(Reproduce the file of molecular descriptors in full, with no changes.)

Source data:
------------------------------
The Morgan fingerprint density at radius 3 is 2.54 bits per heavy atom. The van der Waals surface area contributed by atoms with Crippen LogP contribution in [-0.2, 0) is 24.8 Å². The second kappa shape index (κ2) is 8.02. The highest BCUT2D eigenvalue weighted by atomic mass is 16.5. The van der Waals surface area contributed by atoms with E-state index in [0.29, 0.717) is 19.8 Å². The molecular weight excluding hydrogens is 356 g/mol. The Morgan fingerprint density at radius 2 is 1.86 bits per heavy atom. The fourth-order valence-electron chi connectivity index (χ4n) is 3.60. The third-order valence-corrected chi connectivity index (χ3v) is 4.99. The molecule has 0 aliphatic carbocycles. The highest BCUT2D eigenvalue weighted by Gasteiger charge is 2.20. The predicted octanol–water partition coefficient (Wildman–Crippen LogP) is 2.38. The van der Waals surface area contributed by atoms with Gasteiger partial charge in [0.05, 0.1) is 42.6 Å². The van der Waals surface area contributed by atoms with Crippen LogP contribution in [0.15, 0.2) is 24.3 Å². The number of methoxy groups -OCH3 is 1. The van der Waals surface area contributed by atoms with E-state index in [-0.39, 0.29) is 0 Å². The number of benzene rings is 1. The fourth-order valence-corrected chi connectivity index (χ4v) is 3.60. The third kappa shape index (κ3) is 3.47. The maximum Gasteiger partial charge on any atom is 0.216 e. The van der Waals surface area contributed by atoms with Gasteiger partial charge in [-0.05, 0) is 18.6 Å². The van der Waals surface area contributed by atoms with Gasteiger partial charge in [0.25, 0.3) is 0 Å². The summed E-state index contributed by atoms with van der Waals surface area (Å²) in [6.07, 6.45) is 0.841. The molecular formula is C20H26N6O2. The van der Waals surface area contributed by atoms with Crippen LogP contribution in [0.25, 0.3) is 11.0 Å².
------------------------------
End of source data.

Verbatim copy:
The Morgan fingerprint density at radius 3 is 2.54 bits per heavy atom. The van der Waals surface area contributed by atoms with Crippen LogP contribution in [-0.2, 0) is 24.8 Å². The second kappa shape index (κ2) is 8.02. The highest BCUT2D eigenvalue weighted by atomic mass is 16.5. The van der Waals surface area contributed by atoms with E-state index in [0.29, 0.717) is 19.8 Å². The molecular weight excluding hydrogens is 356 g/mol. The Morgan fingerprint density at radius 2 is 1.86 bits per heavy atom. The fourth-order valence-electron chi connectivity index (χ4n) is 3.60. The third-order valence-corrected chi connectivity index (χ3v) is 4.99. The molecule has 0 aliphatic carbocycles. The highest BCUT2D eigenvalue weighted by Gasteiger charge is 2.20. The predicted octanol–water partition coefficient (Wildman–Crippen LogP) is 2.38. The van der Waals surface area contributed by atoms with Gasteiger partial charge in [0.05, 0.1) is 42.6 Å². The van der Waals surface area contributed by atoms with Crippen LogP contribution in [0.15, 0.2) is 24.3 Å². The number of methoxy groups -OCH3 is 1. The van der Waals surface area contributed by atoms with E-state index in [-0.39, 0.29) is 0 Å². The number of benzene rings is 1. The fourth-order valence-corrected chi connectivity index (χ4v) is 3.60. The third kappa shape index (κ3) is 3.47. The maximum Gasteiger partial charge on any atom is 0.216 e. The van der Waals surface area contributed by atoms with Gasteiger partial charge in [-0.05, 0) is 18.6 Å². The van der Waals surface area contributed by atoms with Gasteiger partial charge in [0.25, 0.3) is 0 Å². The summed E-state index contributed by atoms with van der Waals surface area (Å²) in [6.07, 6.45) is 0.841. The molecular formula is C20H26N6O2. The van der Waals surface area contributed by atoms with Crippen LogP contribution in [0.25, 0.3) is 11.0 Å².